Alex Thomas and Gary Ashwal are the creators of Iggy & The Inhalers. Their collaborative work helps kids (and adults) learn about the pathophysiology of asthma and how to properly use their inhalers. Alex and Gary sat down with me recently to discuss their past, present and future collaborative work. You can listen to their presentation at the Toronto Comics & Medicine conference here. Their work appears on their website, Booster Shot Comics. And here is the asthma education video that Alex and Gary were making the morning of our conversation. It’s great, check it out!
Panel 2A: Reflection and Practitioner Research, from this past summer’s Graphic Medicine conference in Brighton. The panel was chaired by Rachel Robinson. Images accompany each talk on the panel in the videos below, or the entire panel can be downloaded here. Comics, for the Lost Voices of Medicine: Beth McCausland, Kuruphungma Limbu, Bethany Greenwood, Jaymi Lad A Kid Doctor in the Emergency Department: Adam Gray Drawing Out an Occupation: Francesca Leach What Has Becoming A Doctor Done to Me? : Muna Al-Jawad Muna’s talk is followed by a Q&A with the entire panel.
This week’s podcast presents Nicola Streeten’s keynote address from the 2013 Brighton Comics & Medicine conference, “Damned if you do, doomed if you don’t: The 21st century ethics of abortion in graphic novel form.” Nicola is introduced by Sue Eckstein. Use the Quicktime player below to view images along with the audio of Nicola’s keynote presentation. If you don’t have Quicktime, you can listen to an audio-only version of the keynote presentation below.
Our third panel from Brighton, addressing issues of depression and comics, ethical issues facing medical students, and perceptions of Downs Syndrome. Use the Quicktime players below to view images along with the audio of each presentation. If you don’t have Quicktime, you can listen to an audio-only version of the entire panel. See link at the end of this post. First up is Marie-Jeanne (MJ) Jacob, presenting her talk, Dark Days: The Ethical Implications Surrounding Depression, and Comics Creation as Retaliation She writes, Two years ago I began to brainstorm a comic discussing depression, as someone who both suffers from… Read More
In this second panel from our Brighton conference, four presenters use interdisciplinary analysis in the arena of comics and medicine. The panel was chaired by Michael Green. Use the Quicktime players below to view images along with the audio of each presentation. If you don’t have Quicktime, you can listen to an audio-only version of the entire panel. See link at the end of this post. Martha Turland presents “Growing, growing, growing, stop: Selective emphasis in informal, clinical drawing encounters” Recently during an appointment at an orthopedic pediatric department opportunities for knowledge exchange arose, through x-ray, examination and dialogue. But… Read More
This first panel from Brighton directly addresses the overall theme of the conference, Ethics Under Cover. Use the Quicktime players below to view images along with the audio of each presentation. If you don’t have Quicktime, you can listen to an audio-only version of the entire panel. See link at the end of this post. Susan M. Squier presents “Asomatognosia and Anders Nilsen’s BIG QUESTIONS” Anders Nilsen’s comic BIG QUESTIONS, OR ASOMATOGNOSIA: WHOSE HAND IS IT ANYWAY? (Montreal: Drawn and Quarterly, 2011) uses a medical diagnosis as a metaphor to raise ethical questions about death and life, warfare and nurturance,… Read More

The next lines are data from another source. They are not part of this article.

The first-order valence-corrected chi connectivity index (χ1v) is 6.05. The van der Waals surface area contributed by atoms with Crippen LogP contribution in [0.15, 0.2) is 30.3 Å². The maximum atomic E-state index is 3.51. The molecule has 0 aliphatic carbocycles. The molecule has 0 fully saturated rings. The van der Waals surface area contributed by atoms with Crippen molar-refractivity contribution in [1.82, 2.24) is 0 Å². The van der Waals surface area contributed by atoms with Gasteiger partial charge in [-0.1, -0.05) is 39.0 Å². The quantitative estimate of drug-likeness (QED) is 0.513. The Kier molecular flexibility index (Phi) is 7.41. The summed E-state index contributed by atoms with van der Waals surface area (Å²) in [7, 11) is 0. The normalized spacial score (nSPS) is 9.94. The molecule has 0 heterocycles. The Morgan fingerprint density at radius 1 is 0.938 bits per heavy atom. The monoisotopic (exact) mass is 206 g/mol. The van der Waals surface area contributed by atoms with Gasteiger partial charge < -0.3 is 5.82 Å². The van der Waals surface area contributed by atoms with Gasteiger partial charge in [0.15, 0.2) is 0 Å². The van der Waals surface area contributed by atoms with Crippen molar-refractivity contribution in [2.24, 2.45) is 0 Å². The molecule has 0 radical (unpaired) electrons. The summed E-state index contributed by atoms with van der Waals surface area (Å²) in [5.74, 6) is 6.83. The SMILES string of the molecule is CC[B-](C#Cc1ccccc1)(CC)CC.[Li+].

In this first of what will be a long series of podcasts arising from the 2013 Comics & Medicine conference, we hear Paul Gravett‘s rundown of Graphic Medicine work that has come to his attention in the past year. His talk is titled, Frames of Mind: Reflections on Medicine in Comics: An Introductory overview of the past, present, and future. Most of the titles he discusses in his talk, and ones recommended by the conference audience, are linked in this earlier blog post. The audio from Paul’s talk begins and ends a bit abruptly, but is intact otherwise. During his talk, he… Read More
Alex Fitch has broadcast one of the talks from the recent Brighton Graphic Medicine conference on his fantastic London radio show, Panel Borders. From his site: Homogeneity in Gay educational comics: Continuing a month of shows about gay and lesbian comics, Panel Borders presents a lecture by post doctoral researcher Doctor Jordana Greenblatt on the similarity in content of gay comics about safe practices and HIV, concentrating on Safer Sex Comix (by Alexander and Gregg, publ. 1987 by Gay Men’s Health Crisis of New York) and Alex et la vie d’apres (by Thierry Robberecht and Fabrice Neaud, publ. 2008 by Ex Aequo), recorded at “Ethics under… Read More
The second keynote address in this brief podcast series is by Mom’s Cancer creator Brian Fies. He gave this talk at the recent “Medical Examinations: Art, Story, Theory” conference at the University of California, Riverside. You can read Brian’s blog write up of the conference as well as enjoy his keynote address here. Brian is introduced by conference organizer Juliette McMullin. Use the Quicktime player above to view images along with the audio. If you don’t have Quicktime, you can listen to the audio-only version below.
Juliette McMullin at the University of California, Riverside recently organized a conference titled, “Medical Examinations: Art, Story, Theory.” It was sponsored by the Center for Ideas and Society as well as Department of Anthropology. We are honored to share two of the conference keynotes as Graphic Medicine podcasts. First up is Graphic Medicine site co-director, Ian Williams. Use the Quicktime player above to view images along with the audio. If you don’t have Quicktime, you can listen to the audio-only version below.